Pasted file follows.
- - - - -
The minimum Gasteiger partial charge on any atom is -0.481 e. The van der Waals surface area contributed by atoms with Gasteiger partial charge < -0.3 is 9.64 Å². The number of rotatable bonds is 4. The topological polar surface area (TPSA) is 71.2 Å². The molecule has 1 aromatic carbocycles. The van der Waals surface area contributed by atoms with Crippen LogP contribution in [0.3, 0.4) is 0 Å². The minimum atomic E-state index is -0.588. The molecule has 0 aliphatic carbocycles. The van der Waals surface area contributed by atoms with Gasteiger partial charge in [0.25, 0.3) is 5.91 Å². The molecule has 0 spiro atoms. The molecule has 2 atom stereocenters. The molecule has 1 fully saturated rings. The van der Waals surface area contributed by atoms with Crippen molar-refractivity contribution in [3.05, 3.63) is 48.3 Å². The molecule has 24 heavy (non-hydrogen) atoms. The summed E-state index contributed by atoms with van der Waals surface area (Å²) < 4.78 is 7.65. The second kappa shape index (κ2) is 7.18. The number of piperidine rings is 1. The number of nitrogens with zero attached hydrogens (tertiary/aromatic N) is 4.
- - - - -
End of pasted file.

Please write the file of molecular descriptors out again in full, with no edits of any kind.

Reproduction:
The minimum Gasteiger partial charge on any atom is -0.481 e. The van der Waals surface area contributed by atoms with Gasteiger partial charge < -0.3 is 9.64 Å². The number of rotatable bonds is 4. The topological polar surface area (TPSA) is 71.2 Å². The molecule has 1 aromatic carbocycles. The van der Waals surface area contributed by atoms with Crippen LogP contribution in [0.3, 0.4) is 0 Å². The minimum atomic E-state index is -0.588. The molecule has 0 aliphatic carbocycles. The van der Waals surface area contributed by atoms with Gasteiger partial charge in [0.25, 0.3) is 5.91 Å². The molecule has 0 spiro atoms. The molecule has 2 atom stereocenters. The molecule has 1 fully saturated rings. The van der Waals surface area contributed by atoms with Crippen molar-refractivity contribution in [3.05, 3.63) is 48.3 Å². The molecule has 24 heavy (non-hydrogen) atoms. The summed E-state index contributed by atoms with van der Waals surface area (Å²) < 4.78 is 7.65. The second kappa shape index (κ2) is 7.18. The number of piperidine rings is 1. The number of nitrogens with zero attached hydrogens (tertiary/aromatic N) is 4.